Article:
The Real Gifts During The Holidays Aren’t From The Mall
My breast cancer treatment journey ended in the middle of December 2017. Christmas had arrived at the cancer centre, during the last leg of my treatment–radiation. I remember it evoking a mixture of emotions – I was super excited to be DONE! I was eager for this special time of year, yet I was also sad. Sad as I watched a place filled with cold, anesthetized walls strive to become one of good cheer and happiness.
I observed others, one December day while waiting at the centre. (You wait a lot when you have cancer- results, blood work, scans, MD). I scanned the faces and body language of my cancer family, looking for some insight about the disease. Looking for some hope, I suppose. I had a rapport with this community and I felt sad for those who could not leave the hospital for the holidays. Sad to see little bald frail children, grasping a parent’s hand, both forever scarred from the cancer regimen. I sympathized with those receiving treatment during Christmas.
Cancer doesn’t stop. It doesn’t stop for Christmas, birthdays or holiday vacations. It doesn’t stop so you can go to your children’s holiday concert. Somehow you have to keep your head up and stay strong. “Chin up”, I remember telling myself during various stages of my treatment.
I recall speaking to my three children about these feelings that Christmas had summoned in me. Yes, Christmas was about gifts, food, music and stories but it was a hard time for some families. It was important for us to remember how very thankful we had to be.
Thankful that my long treatment course (chemotherapy, mastectomy, and radiation) was finally over. Thankful that the chain of cancer had finally loosened its grip and I (and my family) were FREE of treatment. Well, not entirely free of it – are you ever done with cancer? It seems to always be poking or whispering something to me. Hopefully that will dissipate in time.
Yet, I had been given a gift. A gift of appreciation. The gift of love. The gift of health. The gift of time. These are the true gifts of the holiday season. Yes, I did have love and many good things in my life before cancer but I notice and cherish them more now. I am definitely more content and happy for my life after battling cancer.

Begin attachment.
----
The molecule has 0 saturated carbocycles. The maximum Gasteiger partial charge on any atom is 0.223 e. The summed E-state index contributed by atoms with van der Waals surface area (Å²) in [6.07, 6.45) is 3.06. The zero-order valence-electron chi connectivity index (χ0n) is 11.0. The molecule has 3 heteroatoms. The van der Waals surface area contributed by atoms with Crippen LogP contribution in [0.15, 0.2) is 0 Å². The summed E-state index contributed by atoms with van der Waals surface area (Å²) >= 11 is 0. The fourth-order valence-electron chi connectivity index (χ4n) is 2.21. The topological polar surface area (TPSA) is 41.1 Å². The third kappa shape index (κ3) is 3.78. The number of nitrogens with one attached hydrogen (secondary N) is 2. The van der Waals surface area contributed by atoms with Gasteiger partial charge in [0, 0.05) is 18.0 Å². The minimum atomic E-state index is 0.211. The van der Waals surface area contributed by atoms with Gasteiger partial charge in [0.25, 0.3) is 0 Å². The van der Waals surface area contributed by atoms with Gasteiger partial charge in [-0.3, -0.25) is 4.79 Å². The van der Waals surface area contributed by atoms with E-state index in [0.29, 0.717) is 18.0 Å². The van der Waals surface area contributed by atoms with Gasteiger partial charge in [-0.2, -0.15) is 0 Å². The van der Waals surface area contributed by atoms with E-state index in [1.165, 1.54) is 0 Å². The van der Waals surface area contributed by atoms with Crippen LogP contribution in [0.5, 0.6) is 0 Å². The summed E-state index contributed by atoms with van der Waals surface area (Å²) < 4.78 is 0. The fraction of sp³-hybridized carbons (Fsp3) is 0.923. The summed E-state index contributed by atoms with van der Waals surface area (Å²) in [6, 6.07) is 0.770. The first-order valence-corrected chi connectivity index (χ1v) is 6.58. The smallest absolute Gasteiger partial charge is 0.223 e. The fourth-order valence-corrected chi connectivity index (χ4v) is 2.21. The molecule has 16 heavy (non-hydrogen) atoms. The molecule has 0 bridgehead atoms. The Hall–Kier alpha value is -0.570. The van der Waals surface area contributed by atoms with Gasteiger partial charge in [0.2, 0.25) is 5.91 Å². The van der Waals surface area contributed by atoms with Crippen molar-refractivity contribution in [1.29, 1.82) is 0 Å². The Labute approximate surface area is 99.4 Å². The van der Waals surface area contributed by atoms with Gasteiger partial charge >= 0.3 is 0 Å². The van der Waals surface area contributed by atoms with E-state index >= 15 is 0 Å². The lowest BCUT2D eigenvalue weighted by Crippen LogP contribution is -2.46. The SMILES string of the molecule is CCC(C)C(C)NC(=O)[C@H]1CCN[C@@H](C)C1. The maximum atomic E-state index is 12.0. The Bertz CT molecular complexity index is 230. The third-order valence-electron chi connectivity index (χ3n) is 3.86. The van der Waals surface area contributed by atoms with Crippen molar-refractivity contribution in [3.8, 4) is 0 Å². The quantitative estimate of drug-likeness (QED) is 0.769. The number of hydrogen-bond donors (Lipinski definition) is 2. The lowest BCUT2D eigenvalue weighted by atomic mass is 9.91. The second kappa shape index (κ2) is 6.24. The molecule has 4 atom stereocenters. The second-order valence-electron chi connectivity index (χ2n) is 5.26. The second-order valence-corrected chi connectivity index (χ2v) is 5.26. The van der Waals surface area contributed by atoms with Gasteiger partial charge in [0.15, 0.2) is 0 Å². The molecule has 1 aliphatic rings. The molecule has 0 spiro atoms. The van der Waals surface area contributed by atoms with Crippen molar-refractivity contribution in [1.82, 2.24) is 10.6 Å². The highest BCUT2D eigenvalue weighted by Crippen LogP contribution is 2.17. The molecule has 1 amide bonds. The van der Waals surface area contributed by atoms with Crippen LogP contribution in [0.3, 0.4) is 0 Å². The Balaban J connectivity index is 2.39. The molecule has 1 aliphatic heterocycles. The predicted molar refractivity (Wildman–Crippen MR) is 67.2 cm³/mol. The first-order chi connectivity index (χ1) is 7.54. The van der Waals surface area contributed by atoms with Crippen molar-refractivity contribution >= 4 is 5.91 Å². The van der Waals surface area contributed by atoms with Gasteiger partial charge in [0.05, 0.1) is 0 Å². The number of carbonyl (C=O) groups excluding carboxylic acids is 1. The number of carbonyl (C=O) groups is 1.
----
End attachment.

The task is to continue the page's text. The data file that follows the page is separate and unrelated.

I watch my children sleep at night and just feel grateful to have that moment. Thankful that I am present and able to be there. When school sucks for my children or they have a bad day, I am so grateful that I can be there to listen and give a warm hug. I am happy that I can find that hockey sock that has gone missing. Things that at one point in my life drove me bananas, I now take them on with a smile on my face. Sign me up – I’ll be that mom.
I remember being a bit lost after my cancer treatment – this crazy journey had stopped and where was I? What was I? I looked in the mirror and didn’t recognize that person staring back at me. I was bald, had several scars and even tattoos from radiation treatment. Part of me wanted to get back into my car and drive over to the cancer centre where my friends were. After all, I had just finished going there every day for the past 33 days for my radiation treatments and it was my routine. I had an awesome playlist for my drive to pump myself up. Where would I now be without my anthem of Eminem and “Lose Yourself” before heading in for treatment?
The cancer centre had become my place. I had my team. I had a bathroom I liked (it seemed cleaner, germs are not your friend during chemotherapy). I had a chair that was hidden away from the kerfuffle of the centre. A place where I could sit to gather my thoughts or sneak a few pages of my book.
I didn’t drive over to the cancer centre that day and instead, took a few quiet days at home. I walked my dog. I started to embrace the festive season in my own quiet way: decorating my house, hanging a bird feeder, having some quiet moments with my three children, husband, dog, family and friends.
I cooked and baked, too. I had been a freelance food writer before cancer came calling and had just launched a website a few weeks before being diagnosed. I am still a food writer but it is just taking some time to find that person again.
The holidays are a busy time for families but when isn’t a busy time for families? I remember the day that I found out I had cancer and I said to the radiologist, “I can’t have cancer. This must be wrong. I have three active kids. We are a pretty nutty, busy family. I don’t think I can fit this in?” He looked at me and said, “You will have to find a way. You have to do this, you have stage three breast cancer.” In my mind, I often go back to the shock of that day. Cancer, for me, has brought on so many feelings of both reflection and appreciation.
Holidays are busy but enjoy them and appreciate all that the holiday season can bring to you. Savour it all. Take time to close your eyes and be thankful. I know I will. – Kate Dowhan
To read more stories about facing the holidays after being diagnosed with breast cancer, click here.